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This is the sixth presentation at Eagle Genomics second symposium 29th March 2012. Presented by Mick Watson who is Director of ARK-Genomics, The Roslin Institute. ...
This is the sixth presentation at Eagle Genomics second symposium 29th March 2012. Presented by Mick Watson who is Director of ARK-Genomics, The Roslin Institute.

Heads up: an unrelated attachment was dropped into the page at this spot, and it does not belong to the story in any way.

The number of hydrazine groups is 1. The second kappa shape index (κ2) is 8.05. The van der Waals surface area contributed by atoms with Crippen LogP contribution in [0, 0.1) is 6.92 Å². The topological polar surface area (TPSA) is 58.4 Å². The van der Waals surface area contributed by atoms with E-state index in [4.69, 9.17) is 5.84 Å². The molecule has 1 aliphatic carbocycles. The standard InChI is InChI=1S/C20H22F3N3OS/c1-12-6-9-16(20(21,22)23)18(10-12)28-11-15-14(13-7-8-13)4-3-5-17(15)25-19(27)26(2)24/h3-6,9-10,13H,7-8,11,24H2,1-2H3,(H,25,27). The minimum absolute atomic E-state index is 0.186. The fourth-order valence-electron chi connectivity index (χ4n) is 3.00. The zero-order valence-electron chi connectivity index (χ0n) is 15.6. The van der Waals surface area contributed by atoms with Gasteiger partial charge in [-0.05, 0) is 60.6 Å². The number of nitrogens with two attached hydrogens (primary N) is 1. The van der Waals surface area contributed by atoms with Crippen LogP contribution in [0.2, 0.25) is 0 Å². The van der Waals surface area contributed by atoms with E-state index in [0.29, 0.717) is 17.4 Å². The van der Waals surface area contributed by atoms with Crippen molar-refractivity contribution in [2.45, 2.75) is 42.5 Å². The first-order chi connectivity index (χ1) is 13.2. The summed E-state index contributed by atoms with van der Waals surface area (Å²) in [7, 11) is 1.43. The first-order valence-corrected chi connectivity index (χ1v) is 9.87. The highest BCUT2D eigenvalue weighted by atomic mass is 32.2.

With bench scientists increasingly incapable of handling the volumes and types of sequence data, bioinformatics is now the most important aspect of genomics. It is impossible to carry out genomics research without sophisticated tools and intelligent, driven bioinformaticians. Often, bioinformaticians are best placed to design experiments and to advise on how to get the best results from genomics projects. BBSRC describe the current period of research as "The Age of Bioscience" when perhaps it should be "The Age of Bioinformatics". It is now time for bioinformatics to mature as a science, to increase the emphasis on "bio" as well as "informatics", and for bioinformaticians to lead the new wave of genomics research. Rather than a single genome per species, we must now recognise that every individual consists of a collection of genomes that are structurally variant; in addition to which, we can now measure epigenetic effects, such as methylation, at single-base accuracy. The paradigm is one individual, many genomes, many epigenomes. In addition to microbial metagenomics and the challenges faced therein, we are rapidly approaching large, eukaryotic metagenomics. All of these, combined with modern ways for communicating scientific research, combine to demand a new paradign for genomics research and an increased emphasis on the importance of bioinformatics.
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